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Azores Calling Mars

The former director of the scientific department of the American Space Agency, James Garvin, said today that the Capelinhos volcano in the Azores is “an open book” with the potential to become an exploration “laboratory” in respect of the volcanic system on Mars.

In a telephone interview with the Lusa News agency, James Garvin said that “we are able to see Mars on Earth through the Capelinhos volcano.” The volcano was used by NASA as a training aid for the exploration of the Mars landscape.

The expedition included scientists from the United States space agency (NASA), the United Kingdom and Portugal who studied the volcano that formed from the ocean bed in the late 1950s, under conditions very similar to those that would have occurred on Mars a billion years ago. James Garvin, who headed NASA’s scientific department between 2004 and 2005, said the Capelinhos volcano is “absolutely important” for planetary science and an “open book” for scientists. He went on to say that “there are very few places on Earth where we can view a volcanic system from birth to its later life. The Capelinhos volcano was the first that scientists from several countries were able to study carefully.”

For the scientist, the Capelinhos volcano should be “used as a laboratory” allowing the study of the volcanic system on Mars to see if  old records of life on that planet still exist, as its components and history could help us better understand the red planet.

James Garvin is now leading the DAVINCI + mission, one of four selected for investigation in the NASA Discovery Programme. The mission, a tribute to Renaissance artist and scientist Leonardo da Vinci, has Venus’s planetary course classed as ‘a piece of planet art.’ Although the USA has not studied the atmosphere of Venus since 1978 (the year of the last ‘in situ’ mission to the planet), James Garvin believes that it is only ‘a matter of time’ before we go back. Moreover, he believes that scientists “need to look at Venus to see our own destiny, and that’s why we want to go back. People need to return to connect Venus with Earth.”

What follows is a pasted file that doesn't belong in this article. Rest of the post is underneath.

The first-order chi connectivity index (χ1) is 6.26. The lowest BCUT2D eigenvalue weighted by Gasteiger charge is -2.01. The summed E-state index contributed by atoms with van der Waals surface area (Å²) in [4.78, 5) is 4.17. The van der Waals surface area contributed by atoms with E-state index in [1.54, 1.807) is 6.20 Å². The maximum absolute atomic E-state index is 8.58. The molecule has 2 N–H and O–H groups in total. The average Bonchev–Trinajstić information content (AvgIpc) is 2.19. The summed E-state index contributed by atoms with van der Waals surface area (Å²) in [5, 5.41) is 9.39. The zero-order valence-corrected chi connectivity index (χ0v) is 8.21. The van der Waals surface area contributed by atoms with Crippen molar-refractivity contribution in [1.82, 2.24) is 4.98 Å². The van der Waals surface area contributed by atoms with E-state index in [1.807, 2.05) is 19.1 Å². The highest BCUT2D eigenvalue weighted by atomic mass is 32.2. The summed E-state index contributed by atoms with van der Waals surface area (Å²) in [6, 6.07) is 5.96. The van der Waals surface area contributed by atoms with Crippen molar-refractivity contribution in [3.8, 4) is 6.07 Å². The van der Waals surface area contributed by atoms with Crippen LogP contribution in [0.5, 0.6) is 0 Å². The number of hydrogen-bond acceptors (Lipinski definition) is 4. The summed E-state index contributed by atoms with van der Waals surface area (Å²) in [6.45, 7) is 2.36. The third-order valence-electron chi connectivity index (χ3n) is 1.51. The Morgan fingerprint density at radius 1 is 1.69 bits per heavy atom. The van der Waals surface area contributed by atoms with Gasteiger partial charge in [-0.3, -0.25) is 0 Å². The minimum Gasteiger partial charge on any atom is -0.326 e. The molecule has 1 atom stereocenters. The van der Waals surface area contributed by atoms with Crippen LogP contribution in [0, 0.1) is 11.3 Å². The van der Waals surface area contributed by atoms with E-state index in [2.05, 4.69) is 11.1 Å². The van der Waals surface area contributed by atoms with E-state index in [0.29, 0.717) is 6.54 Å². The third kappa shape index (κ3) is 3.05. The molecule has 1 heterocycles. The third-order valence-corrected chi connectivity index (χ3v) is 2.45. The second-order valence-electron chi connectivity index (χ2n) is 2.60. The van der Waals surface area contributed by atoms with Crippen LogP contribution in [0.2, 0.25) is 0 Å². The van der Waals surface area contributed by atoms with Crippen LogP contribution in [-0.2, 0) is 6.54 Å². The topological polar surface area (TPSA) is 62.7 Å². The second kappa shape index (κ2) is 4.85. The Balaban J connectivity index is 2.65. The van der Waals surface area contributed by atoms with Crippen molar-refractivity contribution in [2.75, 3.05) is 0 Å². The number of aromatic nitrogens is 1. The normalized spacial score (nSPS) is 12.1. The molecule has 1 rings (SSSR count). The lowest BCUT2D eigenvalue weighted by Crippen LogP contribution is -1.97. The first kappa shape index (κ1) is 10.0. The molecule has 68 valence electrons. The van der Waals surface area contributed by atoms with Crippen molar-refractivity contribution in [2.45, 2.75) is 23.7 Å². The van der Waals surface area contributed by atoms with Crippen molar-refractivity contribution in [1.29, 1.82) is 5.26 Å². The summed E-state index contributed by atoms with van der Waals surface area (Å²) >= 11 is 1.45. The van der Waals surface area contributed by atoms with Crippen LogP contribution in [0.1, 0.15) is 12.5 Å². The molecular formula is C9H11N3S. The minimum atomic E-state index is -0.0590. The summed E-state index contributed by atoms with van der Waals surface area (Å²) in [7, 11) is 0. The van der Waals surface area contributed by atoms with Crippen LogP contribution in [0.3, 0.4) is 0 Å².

Asked how it would be possible to connect two apparently different planets, James Garvin said he believed that “Venus may have had oceans with liquid water like Earth billions of years ago. We have not been able to prove this, which is why we need to go back there, with a sophisticated spaceship to discover some or all of its history.” He added that Venus may be “an absent ingredient” in planetary studies.

“What if Venus had life? What if Venus is a missing link in how the planet evolved and moved from the world of the oceans, like Earth, to worlds that are not, just like that?” To try to answer these and other questions, the DAVINCI + mission intends to analyse the atmosphere of Venus and understand how it “formed and evolved”.

As for the challenges that a mission to Venus pose, James Garvin emphasised that the key is “to choose the best engineering” and “to be intelligent, innovative and creative. When we go to Venus, we have to have special engineering and technology in preparation for the challenges that we will confront but which we cannot defeat. If we are able to do that, then we can go anywhere.”

He added, “Venus could be a trail blazer to prove that we can explore the most difficult places in space. If we send humans to the Moon, if we send robots to Mars, then we will also be able to send a robotic spacecraft to Venus.”

James Garvin spoke to Lusa as part of the 500th anniversary of the circumnavigation undertaken by Fernão de Magalhães, which takes place on tomorrow, Wednesday the 21st of October, at 4:30 pm, live via a digital platform featuring several renowned speakers including James Garvin.

While this mission probably has great potential, the cost will be substantial, and would this not be better spent on improving conditions on earth for all life on earth and an end to the destruction of our planet.

Samantha Gannon

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